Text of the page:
LANDOWNERS and farmers who have been campaigning against the big supermarket chains for almost a decade have stoked up the row by demanding that the Government appoint an Ombudsman to ensure that the giant retailers stick by any agreements they make in future.
CLA: "supermarkets reneged on the last voluntary
agreement on farm prices "
As Daelnet reported on Monday, the Office of Fair Trading (OFT) has announced a second enquiry into the way the national chains are putting small, locally-owned shops out of business and the bankruptcies they have caused to farmers and market gardeners by forcing down the price of the produce they buy.
But Yorkshire members of the Country Business and Land Association (CLA) are demanding more. The association claims that the supermarkets reneged on the last voluntary agreement on farm prices so now it wants a government appointed Ombudsman to police any future deals.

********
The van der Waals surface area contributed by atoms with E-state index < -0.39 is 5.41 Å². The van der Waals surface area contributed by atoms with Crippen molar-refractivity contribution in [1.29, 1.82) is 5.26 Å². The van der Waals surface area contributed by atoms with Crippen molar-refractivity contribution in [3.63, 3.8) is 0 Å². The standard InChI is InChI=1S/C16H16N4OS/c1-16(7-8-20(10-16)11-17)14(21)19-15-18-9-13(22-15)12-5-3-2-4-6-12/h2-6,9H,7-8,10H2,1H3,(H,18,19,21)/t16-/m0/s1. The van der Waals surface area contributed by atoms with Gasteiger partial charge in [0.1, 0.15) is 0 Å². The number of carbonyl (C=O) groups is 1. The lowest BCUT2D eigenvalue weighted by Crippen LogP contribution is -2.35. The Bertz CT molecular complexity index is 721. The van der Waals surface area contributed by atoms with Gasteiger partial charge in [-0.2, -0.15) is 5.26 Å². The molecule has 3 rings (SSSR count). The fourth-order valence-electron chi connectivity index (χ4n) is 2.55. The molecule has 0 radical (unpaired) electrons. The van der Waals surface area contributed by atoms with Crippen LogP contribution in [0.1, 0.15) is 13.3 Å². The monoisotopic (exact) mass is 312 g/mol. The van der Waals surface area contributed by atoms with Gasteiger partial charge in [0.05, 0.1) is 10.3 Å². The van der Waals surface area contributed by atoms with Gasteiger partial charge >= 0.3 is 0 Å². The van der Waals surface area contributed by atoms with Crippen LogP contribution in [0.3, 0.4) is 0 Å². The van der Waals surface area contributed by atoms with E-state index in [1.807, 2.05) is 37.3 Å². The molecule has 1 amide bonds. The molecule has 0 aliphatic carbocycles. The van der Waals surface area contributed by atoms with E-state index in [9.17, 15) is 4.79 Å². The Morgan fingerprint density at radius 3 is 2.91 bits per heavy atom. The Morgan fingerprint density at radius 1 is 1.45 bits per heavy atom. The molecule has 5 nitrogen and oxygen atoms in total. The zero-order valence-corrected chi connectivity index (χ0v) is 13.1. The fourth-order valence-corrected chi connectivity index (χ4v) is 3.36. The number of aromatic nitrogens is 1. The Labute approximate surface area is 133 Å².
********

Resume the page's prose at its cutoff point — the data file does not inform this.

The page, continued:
"We're concerned at retailer dominance of the food supply chain and the big supermarkets' continued abuse of their market position through the use of pricing mechanisms such as below-cost selling and price flexing so we are pleased that the OFT has taken a fresh look at the sector," says CLA Yorkshire regional director, Dorothy Fairburn.
Miss Fairburn said that the Competition Commission's 2000 inquiry came up with "a toothless Code of Practice." She said she hoped that, in this case, the Competition Commission would propose "stronger, more effective, measures."